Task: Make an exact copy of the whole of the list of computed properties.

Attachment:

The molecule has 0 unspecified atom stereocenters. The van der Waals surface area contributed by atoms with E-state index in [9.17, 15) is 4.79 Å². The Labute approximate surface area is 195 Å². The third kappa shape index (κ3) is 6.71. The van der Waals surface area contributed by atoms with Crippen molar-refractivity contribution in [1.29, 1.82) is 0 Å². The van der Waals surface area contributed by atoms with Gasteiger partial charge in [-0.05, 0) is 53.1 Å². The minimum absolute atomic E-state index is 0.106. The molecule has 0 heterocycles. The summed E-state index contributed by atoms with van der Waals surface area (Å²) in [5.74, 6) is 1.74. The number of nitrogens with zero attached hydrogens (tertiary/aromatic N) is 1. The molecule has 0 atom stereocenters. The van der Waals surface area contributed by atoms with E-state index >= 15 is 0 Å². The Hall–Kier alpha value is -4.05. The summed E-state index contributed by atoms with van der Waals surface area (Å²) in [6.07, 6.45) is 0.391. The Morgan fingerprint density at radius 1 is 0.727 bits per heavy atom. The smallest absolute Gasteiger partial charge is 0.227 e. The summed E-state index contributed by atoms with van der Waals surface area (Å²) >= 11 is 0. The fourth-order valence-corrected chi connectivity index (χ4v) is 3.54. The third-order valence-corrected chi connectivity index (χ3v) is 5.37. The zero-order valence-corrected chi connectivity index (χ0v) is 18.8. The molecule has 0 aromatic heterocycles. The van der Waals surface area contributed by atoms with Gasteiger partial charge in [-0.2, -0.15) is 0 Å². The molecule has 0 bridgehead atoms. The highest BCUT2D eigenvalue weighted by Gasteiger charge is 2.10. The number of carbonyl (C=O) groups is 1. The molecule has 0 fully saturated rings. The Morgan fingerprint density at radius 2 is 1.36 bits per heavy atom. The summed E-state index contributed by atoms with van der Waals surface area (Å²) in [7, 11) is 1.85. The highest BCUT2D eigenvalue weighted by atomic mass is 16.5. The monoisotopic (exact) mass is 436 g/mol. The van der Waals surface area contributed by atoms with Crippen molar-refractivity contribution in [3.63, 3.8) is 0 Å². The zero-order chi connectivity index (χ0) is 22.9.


The molecule has 0 unspecified atom stereocenters. The van der Waals surface area contributed by atoms with E-state index in [9.17, 15) is 4.79 Å². The Labute approximate surface area is 195 Å². The third kappa shape index (κ3) is 6.71. The van der Waals surface area contributed by atoms with Crippen molar-refractivity contribution in [1.29, 1.82) is 0 Å². The van der Waals surface area contributed by atoms with Gasteiger partial charge in [-0.05, 0) is 53.1 Å². The minimum absolute atomic E-state index is 0.106. The molecule has 0 heterocycles. The summed E-state index contributed by atoms with van der Waals surface area (Å²) in [5.74, 6) is 1.74. The number of nitrogens with zero attached hydrogens (tertiary/aromatic N) is 1. The molecule has 0 atom stereocenters. The van der Waals surface area contributed by atoms with E-state index >= 15 is 0 Å². The Hall–Kier alpha value is -4.05. The summed E-state index contributed by atoms with van der Waals surface area (Å²) in [6.07, 6.45) is 0.391. The Morgan fingerprint density at radius 1 is 0.727 bits per heavy atom. The smallest absolute Gasteiger partial charge is 0.227 e. The summed E-state index contributed by atoms with van der Waals surface area (Å²) >= 11 is 0. The fourth-order valence-corrected chi connectivity index (χ4v) is 3.54. The third-order valence-corrected chi connectivity index (χ3v) is 5.37. The zero-order valence-corrected chi connectivity index (χ0v) is 18.8. The molecule has 0 aromatic heterocycles. The van der Waals surface area contributed by atoms with Gasteiger partial charge in [-0.2, -0.15) is 0 Å². The molecule has 0 bridgehead atoms. The highest BCUT2D eigenvalue weighted by Gasteiger charge is 2.10. The number of carbonyl (C=O) groups is 1. The molecule has 0 fully saturated rings. The Morgan fingerprint density at radius 2 is 1.36 bits per heavy atom. The summed E-state index contributed by atoms with van der Waals surface area (Å²) in [7, 11) is 1.85. The highest BCUT2D eigenvalue weighted by atomic mass is 16.5. The monoisotopic (exact) mass is 436 g/mol. The van der Waals surface area contributed by atoms with Crippen molar-refractivity contribution in [3.63, 3.8) is 0 Å². The zero-order chi connectivity index (χ0) is 22.9.